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Nature Notes January 2020

 

The science of Ecology is one of the newest academic disciplines taught at Universities, and did not really exist until about the 1950s.  Prior to that, we had nature study, the sort of thing written about by the Reverend Gilbert White in the Natural History of Selbourne published in 1788-9. Prior to that we also had taxonomy (classification of living organisms) in the form of a book called Systema Naturae written by Carl Linnaeus and published in 1735.  Later, we also had The Origin of Species written by Charles Darwin and published in 1859.  However, most of this was natural history, and most of the animals that were studied were actually shot dead by the people writing about them.  The plants were collected and dried and displayed in herbaria and the animals in natural history museums that also contained collections of pinned dead insects.  Killing things was excusable and seen as sport.

During the 1950s and 60s wildflower and bird guidebooks started to appear.  Then with television came programmes such as ‘Look’ with Peter Scott (son of Captain Scott of the Antarctic fame).  We also had Johnny Morris at Bristol Zoo as a keeper and Desmond Morris with Zoo Time from 1956 and through the 1960s. Meanwhile, schools and universities were teaching Biology along with Physics, Chemistry and Geography, but the subject of Ecology never really emerged on its own until about the early 1970s.  Ecology comes from the Greek words ‘oikos logos’ which mean ‘home study’.  So, the science is the study of the ‘homes’ of plants, animals and other organisms such as fungi, bacteria, algae, slime moulds viruses etc.  During this time, new kinds of books began to appear such as Rachel Carson’s Silent Spring which tells of a terrible world resulting from the over-use of pesticides resulting in the loss of all song-birds – hence ‘Silent Spring’. This book motivated biologists to start looking at the human (anthropogenic) effects of our activities on the natural world around us.  Not only that, but we started studying the effects of one organism on another and produced the term ‘balance of nature’.  We looked at the water and carbon cycle, trophic cascades and such things as density dependent mortality.  Suddenly we had a mature science and just in time too, because if we did not, we would have run into the seriousness of human activity effects on the planet’s ecosystems completely blind.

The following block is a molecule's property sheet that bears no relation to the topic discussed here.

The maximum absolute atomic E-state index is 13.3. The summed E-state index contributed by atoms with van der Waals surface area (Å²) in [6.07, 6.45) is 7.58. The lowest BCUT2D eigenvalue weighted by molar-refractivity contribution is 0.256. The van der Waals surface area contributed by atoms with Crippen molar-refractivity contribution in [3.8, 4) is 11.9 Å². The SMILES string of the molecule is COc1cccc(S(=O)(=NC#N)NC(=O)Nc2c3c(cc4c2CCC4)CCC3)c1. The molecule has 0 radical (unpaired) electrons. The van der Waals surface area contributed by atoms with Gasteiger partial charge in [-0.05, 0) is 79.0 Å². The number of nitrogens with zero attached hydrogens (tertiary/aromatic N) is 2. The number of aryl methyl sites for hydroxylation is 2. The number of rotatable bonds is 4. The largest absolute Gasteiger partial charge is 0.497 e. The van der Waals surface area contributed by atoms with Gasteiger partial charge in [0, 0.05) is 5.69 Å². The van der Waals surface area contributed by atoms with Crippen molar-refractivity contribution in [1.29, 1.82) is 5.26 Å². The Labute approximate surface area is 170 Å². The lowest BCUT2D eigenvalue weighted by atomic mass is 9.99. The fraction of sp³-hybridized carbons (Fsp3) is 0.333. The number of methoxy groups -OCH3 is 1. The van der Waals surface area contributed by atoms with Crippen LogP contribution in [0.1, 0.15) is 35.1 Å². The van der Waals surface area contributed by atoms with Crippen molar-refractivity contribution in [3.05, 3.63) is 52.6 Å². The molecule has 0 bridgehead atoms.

Dr.Martyn Stenning